By Wilson da Silva
NEW YORK, Saturday – Indonesia, under pressure from the United States over its human rights record in East Timor, agreed yesterday to allow access by UN agencies and rights groups after talks mediated by the UN Secretary-General.
After more than four hours of talks between the foreign ministers of Indonesia and Portugal – East Timor’s former colonial ruler – which were chaired by UN Secretary-General Boutros Boutros-Ghali, Indonesia agreed to allow more access.
Indonesia’s Ali Alatas told reporters after meeting Portugal’s Jose Manuel Durão Barroso that access by UN and non-government aid and human rights groups would be facilitated, but that both sides remained at odds.
However, Mr Alatas said Indonesia and Portugal would study proposals made by Dr Boutros-Ghali ahead of a fourth round of talks on 6 May next year in Geneva.
“If we stick to our respective basic positions, we are diametrically opposed,” Mr Alatas said. “Clearly, the position is to find a way somewhere in the middle.”
Indonesia is prepared to co-operate with the United Nations in finding a “just, comprehensive and internationally acceptable solution” to the problem, he said.
Indonesia invaded East Timor in 1975 and annexed it the following year in a move not recognised by the UN, which still considers Lisbon the administering authority.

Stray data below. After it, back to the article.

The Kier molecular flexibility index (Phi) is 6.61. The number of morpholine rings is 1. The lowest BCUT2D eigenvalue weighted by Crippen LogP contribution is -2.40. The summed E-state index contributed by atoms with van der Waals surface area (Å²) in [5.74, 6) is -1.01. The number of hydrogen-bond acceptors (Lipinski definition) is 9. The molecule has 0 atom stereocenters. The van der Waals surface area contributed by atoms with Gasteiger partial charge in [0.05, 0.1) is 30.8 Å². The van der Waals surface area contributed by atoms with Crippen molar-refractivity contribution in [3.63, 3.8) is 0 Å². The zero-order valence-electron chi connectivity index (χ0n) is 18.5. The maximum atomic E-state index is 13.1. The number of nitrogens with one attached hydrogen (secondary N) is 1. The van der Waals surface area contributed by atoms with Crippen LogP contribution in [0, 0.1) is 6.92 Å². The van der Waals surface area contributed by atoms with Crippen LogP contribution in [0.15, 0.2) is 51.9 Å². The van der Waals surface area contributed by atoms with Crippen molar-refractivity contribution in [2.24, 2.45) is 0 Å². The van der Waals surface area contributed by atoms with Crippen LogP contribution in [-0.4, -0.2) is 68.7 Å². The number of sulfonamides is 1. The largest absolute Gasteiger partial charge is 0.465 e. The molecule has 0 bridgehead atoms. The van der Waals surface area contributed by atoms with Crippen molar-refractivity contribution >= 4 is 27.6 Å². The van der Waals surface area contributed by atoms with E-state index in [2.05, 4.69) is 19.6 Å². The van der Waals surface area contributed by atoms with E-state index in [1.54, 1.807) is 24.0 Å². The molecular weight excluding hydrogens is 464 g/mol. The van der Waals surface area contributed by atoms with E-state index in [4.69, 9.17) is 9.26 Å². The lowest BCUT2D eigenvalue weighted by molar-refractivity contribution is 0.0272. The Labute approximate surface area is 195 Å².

Human rights groups allege widespread abuses and Jakarta is under increasing US pressure over the issue.
Last year Washington cut off military training aid to Jakarta and last week a Senate committee voted to bar US arms sales to Indonesia, both over the issue of East Timor.
In March Washington shocked Indonesian officials by leading a vote against Jakarta on the issue at the UN Human Rights Commission in Geneva.
President Bill Clinton also raised East Timor during a meeting with Indonesian President Soeharto in Tokyo in July.
“We think that in itself this is positive,” Mr Barroso said of Indonesia’s pledge. “But we are still very far from a global solution. We will keep this matter open...we are not going to give up.
Timorese resistance leaders decried the negotiations for failing to tackle the central issues.
“Once again, Minister Alatas has come to these talks...to negotiate in bad faith and with nothing to offer,” said Joao Carrascalão of the Timorese Democratic Union.
“We have heard nothing about our right to self-determination and independence for East Timor.
Mr Alatas said recent US moves against Indonesia over the issue, such as the Senate vote, were regrettable.
“We regret the fact that this question of human rights and East Timor was linked to arms sales. We don’t think such a linkage was appropriate,” he said.